MICROSOFT WARNED on Tuesday that software fixes for the Meltdown and Spectre vulnerabilities could "significantly" impact the performance of some systems.
In a blog post, Microsoft's Terry Myerson said that, while the firm has yet to carry out extensive benchmarks, it has already found that the patches will bring with them a performance impact.
For those using Windows 10 on a newer 2016-era PC with Skylake, Kabylake or newer, Microsoft's early benchmarks show single-digit slowdowns, which means users are unlikely to notice much of a difference. Those running the OS on older silicon, however, such as 2015-era PCs with Haswell or older, can expect to see more "significant slowdowns", which means most likely will notice a decrease in system performance.
For the majority of Microsoft customers - those running Windows 7 or Windows 8 - the firm "expects most users to notice a decrease in system performance."
It's even worse news for Windows Server customers, so much so that Microsoft is advising that users "evaluate the risk of untrusted code for each Windows Server instance, and balance the security versus performance tradeoff for your environment."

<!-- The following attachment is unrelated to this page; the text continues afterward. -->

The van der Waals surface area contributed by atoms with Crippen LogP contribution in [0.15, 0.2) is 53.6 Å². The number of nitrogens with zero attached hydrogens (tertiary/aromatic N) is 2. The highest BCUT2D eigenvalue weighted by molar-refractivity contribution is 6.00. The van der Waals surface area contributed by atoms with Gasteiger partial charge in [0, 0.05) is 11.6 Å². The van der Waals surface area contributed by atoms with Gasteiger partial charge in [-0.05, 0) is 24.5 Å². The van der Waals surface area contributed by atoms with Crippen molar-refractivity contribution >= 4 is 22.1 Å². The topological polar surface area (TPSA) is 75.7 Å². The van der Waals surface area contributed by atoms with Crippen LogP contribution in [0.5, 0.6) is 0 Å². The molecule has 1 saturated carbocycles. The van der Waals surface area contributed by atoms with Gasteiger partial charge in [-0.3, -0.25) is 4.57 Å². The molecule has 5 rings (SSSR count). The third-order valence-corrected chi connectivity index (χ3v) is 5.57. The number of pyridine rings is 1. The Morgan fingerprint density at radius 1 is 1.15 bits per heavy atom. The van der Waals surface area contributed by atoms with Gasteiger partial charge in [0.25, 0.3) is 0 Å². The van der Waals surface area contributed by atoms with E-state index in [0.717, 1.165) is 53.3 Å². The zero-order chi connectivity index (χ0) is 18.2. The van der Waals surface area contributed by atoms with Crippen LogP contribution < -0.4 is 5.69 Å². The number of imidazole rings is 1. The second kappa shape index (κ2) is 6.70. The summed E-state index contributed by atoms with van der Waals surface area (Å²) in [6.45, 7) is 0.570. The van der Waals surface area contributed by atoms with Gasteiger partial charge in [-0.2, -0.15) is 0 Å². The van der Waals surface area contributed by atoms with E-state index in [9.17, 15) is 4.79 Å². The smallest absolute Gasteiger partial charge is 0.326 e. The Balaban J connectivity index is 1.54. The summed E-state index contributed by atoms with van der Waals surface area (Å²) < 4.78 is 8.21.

Myerson adds: "Windows Server on any silicon, especially in any IO-intensive application, shows a more significant performance impact when you enable the mitigations to isolate untrusted code within a Windows Server instance."
Microsoft's statement suggests that slowdowns could be more substantial than Intel previously indicated.
Last week, the chipmaker said that these patches would not create any issues with computer slowdown. However, Intel CEO Brian Krzanich backtracked during his CES keynote on Monday, claiming that the impact will be "workload dependent".
"We believe the performance impact of these updates is highly workload dependent," Krzanich said.
"We expect some may have a larger impact than others, so we'll continue working with the industry to minimize the impact on those workloads over time.
Intel has said that it will patch "90 per cent" of affected processors made in the past five years by the end of this week, with the remaining 10 per cent to see fixes by the end of the month. µ
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